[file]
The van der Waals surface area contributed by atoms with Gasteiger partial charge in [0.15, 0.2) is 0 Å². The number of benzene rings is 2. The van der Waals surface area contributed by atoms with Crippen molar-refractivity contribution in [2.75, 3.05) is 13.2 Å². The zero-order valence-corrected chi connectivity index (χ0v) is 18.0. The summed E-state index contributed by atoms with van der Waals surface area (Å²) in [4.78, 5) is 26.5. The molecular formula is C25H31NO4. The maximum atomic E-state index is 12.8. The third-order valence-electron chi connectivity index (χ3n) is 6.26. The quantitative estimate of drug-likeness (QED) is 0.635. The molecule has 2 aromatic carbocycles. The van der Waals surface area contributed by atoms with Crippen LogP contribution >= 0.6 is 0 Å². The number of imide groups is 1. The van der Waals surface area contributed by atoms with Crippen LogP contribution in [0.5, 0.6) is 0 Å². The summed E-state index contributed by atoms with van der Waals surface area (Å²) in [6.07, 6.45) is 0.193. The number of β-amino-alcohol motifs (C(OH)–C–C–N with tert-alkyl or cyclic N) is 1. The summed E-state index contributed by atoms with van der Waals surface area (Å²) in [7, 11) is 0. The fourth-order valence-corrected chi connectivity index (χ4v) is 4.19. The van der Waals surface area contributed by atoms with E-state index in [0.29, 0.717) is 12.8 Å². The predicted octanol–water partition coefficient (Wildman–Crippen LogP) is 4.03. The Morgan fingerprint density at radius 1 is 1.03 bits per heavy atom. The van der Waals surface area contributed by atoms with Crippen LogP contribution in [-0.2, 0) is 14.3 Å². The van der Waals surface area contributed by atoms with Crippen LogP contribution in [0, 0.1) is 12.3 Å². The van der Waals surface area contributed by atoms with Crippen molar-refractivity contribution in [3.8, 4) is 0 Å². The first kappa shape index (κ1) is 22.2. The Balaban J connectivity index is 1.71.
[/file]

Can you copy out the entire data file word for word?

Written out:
The van der Waals surface area contributed by atoms with Gasteiger partial charge in [0.15, 0.2) is 0 Å². The number of benzene rings is 2. The van der Waals surface area contributed by atoms with Crippen molar-refractivity contribution in [2.75, 3.05) is 13.2 Å². The zero-order valence-corrected chi connectivity index (χ0v) is 18.0. The summed E-state index contributed by atoms with van der Waals surface area (Å²) in [4.78, 5) is 26.5. The molecular formula is C25H31NO4. The maximum atomic E-state index is 12.8. The third-order valence-electron chi connectivity index (χ3n) is 6.26. The quantitative estimate of drug-likeness (QED) is 0.635. The molecule has 2 aromatic carbocycles. The van der Waals surface area contributed by atoms with Crippen LogP contribution >= 0.6 is 0 Å². The number of imide groups is 1. The van der Waals surface area contributed by atoms with Crippen LogP contribution in [0.5, 0.6) is 0 Å². The summed E-state index contributed by atoms with van der Waals surface area (Å²) in [6.07, 6.45) is 0.193. The number of β-amino-alcohol motifs (C(OH)–C–C–N with tert-alkyl or cyclic N) is 1. The summed E-state index contributed by atoms with van der Waals surface area (Å²) in [7, 11) is 0. The fourth-order valence-corrected chi connectivity index (χ4v) is 4.19. The van der Waals surface area contributed by atoms with E-state index in [0.29, 0.717) is 12.8 Å². The predicted octanol–water partition coefficient (Wildman–Crippen LogP) is 4.03. The Morgan fingerprint density at radius 1 is 1.03 bits per heavy atom. The van der Waals surface area contributed by atoms with Crippen LogP contribution in [-0.2, 0) is 14.3 Å². The van der Waals surface area contributed by atoms with Crippen LogP contribution in [0, 0.1) is 12.3 Å². The van der Waals surface area contributed by atoms with Crippen molar-refractivity contribution in [3.8, 4) is 0 Å². The first kappa shape index (κ1) is 22.2. The Balaban J connectivity index is 1.71.